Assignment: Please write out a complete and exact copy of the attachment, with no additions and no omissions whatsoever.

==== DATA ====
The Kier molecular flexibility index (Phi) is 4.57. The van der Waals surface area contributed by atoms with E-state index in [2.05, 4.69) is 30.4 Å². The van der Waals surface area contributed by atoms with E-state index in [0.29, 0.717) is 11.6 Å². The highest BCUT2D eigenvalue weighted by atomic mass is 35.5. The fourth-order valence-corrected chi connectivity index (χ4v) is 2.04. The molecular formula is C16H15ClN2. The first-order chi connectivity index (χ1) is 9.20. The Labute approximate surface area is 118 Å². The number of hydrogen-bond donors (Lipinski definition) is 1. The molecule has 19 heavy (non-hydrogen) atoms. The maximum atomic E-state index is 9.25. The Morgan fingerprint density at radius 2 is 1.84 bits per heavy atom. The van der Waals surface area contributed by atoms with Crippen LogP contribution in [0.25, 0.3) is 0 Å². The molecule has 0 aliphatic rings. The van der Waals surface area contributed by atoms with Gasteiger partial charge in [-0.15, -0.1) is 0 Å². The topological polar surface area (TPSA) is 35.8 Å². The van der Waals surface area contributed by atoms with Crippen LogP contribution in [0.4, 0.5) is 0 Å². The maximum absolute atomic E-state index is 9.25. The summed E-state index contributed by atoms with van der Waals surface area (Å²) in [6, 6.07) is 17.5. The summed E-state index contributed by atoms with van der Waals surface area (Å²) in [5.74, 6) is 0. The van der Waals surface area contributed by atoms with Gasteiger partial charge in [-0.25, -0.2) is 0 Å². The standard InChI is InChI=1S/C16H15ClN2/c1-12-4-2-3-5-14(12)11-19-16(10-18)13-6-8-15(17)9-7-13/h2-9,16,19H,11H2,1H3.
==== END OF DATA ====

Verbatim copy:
The Kier molecular flexibility index (Phi) is 4.57. The van der Waals surface area contributed by atoms with E-state index in [2.05, 4.69) is 30.4 Å². The van der Waals surface area contributed by atoms with E-state index in [0.29, 0.717) is 11.6 Å². The highest BCUT2D eigenvalue weighted by atomic mass is 35.5. The fourth-order valence-corrected chi connectivity index (χ4v) is 2.04. The molecular formula is C16H15ClN2. The first-order chi connectivity index (χ1) is 9.20. The Labute approximate surface area is 118 Å². The number of hydrogen-bond donors (Lipinski definition) is 1. The molecule has 19 heavy (non-hydrogen) atoms. The maximum atomic E-state index is 9.25. The Morgan fingerprint density at radius 2 is 1.84 bits per heavy atom. The van der Waals surface area contributed by atoms with Crippen LogP contribution in [0.25, 0.3) is 0 Å². The molecule has 0 aliphatic rings. The van der Waals surface area contributed by atoms with Gasteiger partial charge in [-0.15, -0.1) is 0 Å². The topological polar surface area (TPSA) is 35.8 Å². The van der Waals surface area contributed by atoms with Crippen LogP contribution in [0.4, 0.5) is 0 Å². The maximum absolute atomic E-state index is 9.25. The summed E-state index contributed by atoms with van der Waals surface area (Å²) in [6, 6.07) is 17.5. The summed E-state index contributed by atoms with van der Waals surface area (Å²) in [5.74, 6) is 0. The van der Waals surface area contributed by atoms with Gasteiger partial charge in [-0.25, -0.2) is 0 Å². The standard InChI is InChI=1S/C16H15ClN2/c1-12-4-2-3-5-14(12)11-19-16(10-18)13-6-8-15(17)9-7-13/h2-9,16,19H,11H2,1H3.